The International Olympic Committee has launched an inquiry into claims of "unethical conduct" surrounding the 2012 Olympic bidding process.
A BBC Panorama programme will report that at least one IOC member flouted strict rules on the selection process for the 2012 Games.
During a year-long investigation, Panorama reporters posed as consultants acting for clients with business interests in east London who wanted the Games to come to the city.
The programme alleges that professional agents promised to secure the votes of some of the 124 voting members in exchange for money.
"We can assure everyone that we are not taking the matter lightly," an IOC spokesman told the Guardian newspaper.
"We take such matters very seriously and if the ethics commission decide there is a case to deal with then you can rest assured that it will be dealt with."
London 2012 officials have moved to distance the city's bid from the allegations.
"What I have to make clear is that London 2012 knew nothing about this - we have nothing to hide," London 2012 vice-chairman Alan Pascoe told BBC Five Live.
"The IOC will have an inquiry and we will do everything we can to co-operate and take this story off the running order.
"We cannot go and talk to IOC members about our bid or Paris' bid. And we've been very careful to act within the IOC's guidelines."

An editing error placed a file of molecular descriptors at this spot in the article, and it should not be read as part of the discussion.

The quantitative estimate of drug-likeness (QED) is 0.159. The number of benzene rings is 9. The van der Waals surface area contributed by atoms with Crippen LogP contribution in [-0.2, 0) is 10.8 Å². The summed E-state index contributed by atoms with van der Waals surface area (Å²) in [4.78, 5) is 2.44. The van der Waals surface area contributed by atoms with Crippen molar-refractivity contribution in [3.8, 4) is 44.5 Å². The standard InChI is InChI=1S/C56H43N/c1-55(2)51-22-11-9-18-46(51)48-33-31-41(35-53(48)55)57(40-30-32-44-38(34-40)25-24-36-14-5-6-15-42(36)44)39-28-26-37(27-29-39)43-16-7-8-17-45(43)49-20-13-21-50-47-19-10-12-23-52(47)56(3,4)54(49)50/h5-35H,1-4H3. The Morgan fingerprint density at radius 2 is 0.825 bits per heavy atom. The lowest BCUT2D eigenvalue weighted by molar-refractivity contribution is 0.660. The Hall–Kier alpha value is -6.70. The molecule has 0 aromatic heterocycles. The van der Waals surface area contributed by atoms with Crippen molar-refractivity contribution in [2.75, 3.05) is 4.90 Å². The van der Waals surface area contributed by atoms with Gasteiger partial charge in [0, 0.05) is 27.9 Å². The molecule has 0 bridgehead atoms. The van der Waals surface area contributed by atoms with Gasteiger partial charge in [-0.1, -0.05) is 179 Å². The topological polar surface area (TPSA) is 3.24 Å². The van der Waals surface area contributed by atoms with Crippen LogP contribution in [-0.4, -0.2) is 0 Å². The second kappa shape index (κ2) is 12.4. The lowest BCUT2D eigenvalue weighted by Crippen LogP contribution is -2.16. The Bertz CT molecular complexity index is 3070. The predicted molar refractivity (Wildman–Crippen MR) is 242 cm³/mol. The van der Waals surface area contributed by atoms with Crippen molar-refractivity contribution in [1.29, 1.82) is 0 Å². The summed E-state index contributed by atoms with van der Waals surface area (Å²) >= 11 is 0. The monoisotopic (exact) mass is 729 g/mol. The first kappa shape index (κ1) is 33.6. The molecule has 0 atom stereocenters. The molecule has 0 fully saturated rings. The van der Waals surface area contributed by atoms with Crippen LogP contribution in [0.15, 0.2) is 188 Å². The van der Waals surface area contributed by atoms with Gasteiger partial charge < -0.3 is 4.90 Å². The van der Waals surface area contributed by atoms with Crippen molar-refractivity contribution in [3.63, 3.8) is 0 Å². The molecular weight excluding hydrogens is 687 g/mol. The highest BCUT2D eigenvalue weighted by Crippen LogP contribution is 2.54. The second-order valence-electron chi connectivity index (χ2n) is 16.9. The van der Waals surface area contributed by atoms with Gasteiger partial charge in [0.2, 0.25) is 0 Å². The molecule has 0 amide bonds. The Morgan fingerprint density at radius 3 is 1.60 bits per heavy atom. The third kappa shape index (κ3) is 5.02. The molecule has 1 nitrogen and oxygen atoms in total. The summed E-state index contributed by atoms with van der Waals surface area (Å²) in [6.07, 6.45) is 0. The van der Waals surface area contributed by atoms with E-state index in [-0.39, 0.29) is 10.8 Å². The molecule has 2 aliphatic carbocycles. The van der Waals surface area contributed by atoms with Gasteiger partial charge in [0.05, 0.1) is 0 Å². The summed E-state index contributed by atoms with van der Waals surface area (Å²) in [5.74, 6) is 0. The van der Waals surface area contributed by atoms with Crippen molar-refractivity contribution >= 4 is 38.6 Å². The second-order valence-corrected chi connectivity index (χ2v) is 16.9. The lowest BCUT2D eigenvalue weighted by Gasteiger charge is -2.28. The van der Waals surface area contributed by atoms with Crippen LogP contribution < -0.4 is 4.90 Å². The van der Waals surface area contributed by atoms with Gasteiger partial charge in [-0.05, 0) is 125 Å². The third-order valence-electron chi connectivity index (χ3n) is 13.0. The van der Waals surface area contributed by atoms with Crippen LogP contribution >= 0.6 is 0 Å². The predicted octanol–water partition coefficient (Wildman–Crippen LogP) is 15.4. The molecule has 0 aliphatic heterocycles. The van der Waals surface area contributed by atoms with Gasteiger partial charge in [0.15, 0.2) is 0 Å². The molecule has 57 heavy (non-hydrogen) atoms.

Pascoe's fellow vice-chairman Lord Coe echoed his colleague's comments.
"We have been made aware of allegations made by the BBC Panorama programme following a so-called undercover operation in which representatives of the programme claimed to be acting on behalf of East London business interests," said Coe.
"London 2012 had no knowledge of the approaches being made apparently on behalf of London businesses.
"London 2012 has acted properly and ethically throughout the bidding process and we totally support the IOC's decision to refer these allegations to the Ethics Commission.
"We have today sent all relevant correspondence on this matter to the Commission and will co-operate in full with any inquiry by the Commission."
The BBC said on Friday: "The programme captures Panorama at its best - a year long investigation that reveals some of the underhand methods still involved in attaining the Games."
"We will be discussing how best we can help the IOC Ethics Commission, with regards to our findings, in due course," the Corporation's statement added.
IOC president Jacques Rogge promised to eliminate corruption following the 1998 Salt Lake City scandal in which 13 Olympic officials were accused of accepting bribes.
London is up against Paris, Madrid, New York and Moscow for the 2012 Games.